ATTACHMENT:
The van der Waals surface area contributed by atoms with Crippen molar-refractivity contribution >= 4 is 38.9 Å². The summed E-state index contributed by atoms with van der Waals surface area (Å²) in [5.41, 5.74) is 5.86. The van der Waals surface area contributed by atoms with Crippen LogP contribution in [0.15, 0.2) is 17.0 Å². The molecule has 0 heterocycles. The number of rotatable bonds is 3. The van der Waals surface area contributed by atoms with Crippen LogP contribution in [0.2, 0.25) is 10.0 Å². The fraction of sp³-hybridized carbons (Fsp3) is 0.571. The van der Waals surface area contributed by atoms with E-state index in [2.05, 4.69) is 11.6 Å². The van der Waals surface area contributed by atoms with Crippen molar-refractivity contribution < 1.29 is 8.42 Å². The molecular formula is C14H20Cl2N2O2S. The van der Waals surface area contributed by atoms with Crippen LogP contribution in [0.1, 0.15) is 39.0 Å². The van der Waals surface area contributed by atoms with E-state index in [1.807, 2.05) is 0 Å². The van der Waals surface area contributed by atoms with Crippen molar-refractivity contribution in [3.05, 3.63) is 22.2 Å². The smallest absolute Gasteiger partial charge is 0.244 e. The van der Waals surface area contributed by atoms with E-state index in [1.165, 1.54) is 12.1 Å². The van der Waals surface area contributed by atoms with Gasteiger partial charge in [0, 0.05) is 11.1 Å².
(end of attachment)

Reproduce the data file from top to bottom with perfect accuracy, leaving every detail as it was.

The van der Waals surface area contributed by atoms with Crippen molar-refractivity contribution >= 4 is 38.9 Å². The summed E-state index contributed by atoms with van der Waals surface area (Å²) in [5.41, 5.74) is 5.86. The van der Waals surface area contributed by atoms with Crippen LogP contribution in [0.15, 0.2) is 17.0 Å². The molecule has 0 heterocycles. The number of rotatable bonds is 3. The van der Waals surface area contributed by atoms with Crippen LogP contribution in [0.2, 0.25) is 10.0 Å². The fraction of sp³-hybridized carbons (Fsp3) is 0.571. The van der Waals surface area contributed by atoms with E-state index in [2.05, 4.69) is 11.6 Å². The van der Waals surface area contributed by atoms with Crippen molar-refractivity contribution < 1.29 is 8.42 Å². The molecular formula is C14H20Cl2N2O2S. The van der Waals surface area contributed by atoms with Crippen LogP contribution in [0.1, 0.15) is 39.0 Å². The van der Waals surface area contributed by atoms with E-state index in [1.807, 2.05) is 0 Å². The van der Waals surface area contributed by atoms with Crippen molar-refractivity contribution in [3.05, 3.63) is 22.2 Å². The smallest absolute Gasteiger partial charge is 0.244 e. The van der Waals surface area contributed by atoms with E-state index in [1.165, 1.54) is 12.1 Å². The van der Waals surface area contributed by atoms with Gasteiger partial charge in [0, 0.05) is 11.1 Å².